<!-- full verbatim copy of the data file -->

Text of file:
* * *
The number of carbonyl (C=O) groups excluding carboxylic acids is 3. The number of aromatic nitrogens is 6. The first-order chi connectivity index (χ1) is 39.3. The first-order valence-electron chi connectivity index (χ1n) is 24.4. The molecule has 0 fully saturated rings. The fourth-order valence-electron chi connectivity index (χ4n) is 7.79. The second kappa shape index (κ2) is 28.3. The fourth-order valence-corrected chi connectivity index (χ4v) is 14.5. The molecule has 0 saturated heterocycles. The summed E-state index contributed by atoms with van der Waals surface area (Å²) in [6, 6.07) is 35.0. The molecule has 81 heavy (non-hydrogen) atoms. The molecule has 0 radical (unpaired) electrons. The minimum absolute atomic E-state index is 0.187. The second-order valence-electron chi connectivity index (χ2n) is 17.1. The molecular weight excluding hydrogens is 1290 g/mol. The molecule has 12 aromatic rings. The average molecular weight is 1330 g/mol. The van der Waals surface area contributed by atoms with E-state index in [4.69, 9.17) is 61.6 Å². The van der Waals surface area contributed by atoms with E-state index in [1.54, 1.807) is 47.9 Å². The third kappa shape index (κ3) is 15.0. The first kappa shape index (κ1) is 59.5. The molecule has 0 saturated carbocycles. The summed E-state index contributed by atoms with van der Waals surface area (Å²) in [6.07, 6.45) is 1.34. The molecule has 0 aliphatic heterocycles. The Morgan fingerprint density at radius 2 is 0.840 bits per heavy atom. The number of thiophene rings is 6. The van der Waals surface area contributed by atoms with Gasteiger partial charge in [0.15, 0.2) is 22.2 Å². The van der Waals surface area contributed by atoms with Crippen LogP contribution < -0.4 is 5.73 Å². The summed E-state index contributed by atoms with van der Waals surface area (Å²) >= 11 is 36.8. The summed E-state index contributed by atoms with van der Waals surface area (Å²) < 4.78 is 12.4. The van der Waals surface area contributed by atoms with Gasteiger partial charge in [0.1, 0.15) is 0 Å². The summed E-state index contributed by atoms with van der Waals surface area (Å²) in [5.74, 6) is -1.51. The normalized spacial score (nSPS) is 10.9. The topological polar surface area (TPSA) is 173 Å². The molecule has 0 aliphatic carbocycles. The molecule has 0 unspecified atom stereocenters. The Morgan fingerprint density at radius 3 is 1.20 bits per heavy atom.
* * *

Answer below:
The number of carbonyl (C=O) groups excluding carboxylic acids is 3. The number of aromatic nitrogens is 6. The first-order chi connectivity index (χ1) is 39.3. The first-order valence-electron chi connectivity index (χ1n) is 24.4. The molecule has 0 fully saturated rings. The fourth-order valence-electron chi connectivity index (χ4n) is 7.79. The second kappa shape index (κ2) is 28.3. The fourth-order valence-corrected chi connectivity index (χ4v) is 14.5. The molecule has 0 saturated heterocycles. The summed E-state index contributed by atoms with van der Waals surface area (Å²) in [6, 6.07) is 35.0. The molecule has 81 heavy (non-hydrogen) atoms. The molecule has 0 radical (unpaired) electrons. The minimum absolute atomic E-state index is 0.187. The second-order valence-electron chi connectivity index (χ2n) is 17.1. The molecular weight excluding hydrogens is 1290 g/mol. The molecule has 12 aromatic rings. The average molecular weight is 1330 g/mol. The van der Waals surface area contributed by atoms with E-state index in [4.69, 9.17) is 61.6 Å². The van der Waals surface area contributed by atoms with E-state index in [1.54, 1.807) is 47.9 Å². The third kappa shape index (κ3) is 15.0. The first kappa shape index (κ1) is 59.5. The molecule has 0 saturated carbocycles. The summed E-state index contributed by atoms with van der Waals surface area (Å²) in [6.07, 6.45) is 1.34. The molecule has 0 aliphatic heterocycles. The Morgan fingerprint density at radius 2 is 0.840 bits per heavy atom. The number of thiophene rings is 6. The van der Waals surface area contributed by atoms with Gasteiger partial charge in [0.15, 0.2) is 22.2 Å². The van der Waals surface area contributed by atoms with Crippen LogP contribution < -0.4 is 5.73 Å². The summed E-state index contributed by atoms with van der Waals surface area (Å²) >= 11 is 36.8. The summed E-state index contributed by atoms with van der Waals surface area (Å²) < 4.78 is 12.4. The van der Waals surface area contributed by atoms with Gasteiger partial charge in [0.1, 0.15) is 0 Å². The summed E-state index contributed by atoms with van der Waals surface area (Å²) in [5.74, 6) is -1.51. The normalized spacial score (nSPS) is 10.9. The topological polar surface area (TPSA) is 173 Å². The molecule has 0 aliphatic carbocycles. The molecule has 0 unspecified atom stereocenters. The Morgan fingerprint density at radius 3 is 1.20 bits per heavy atom.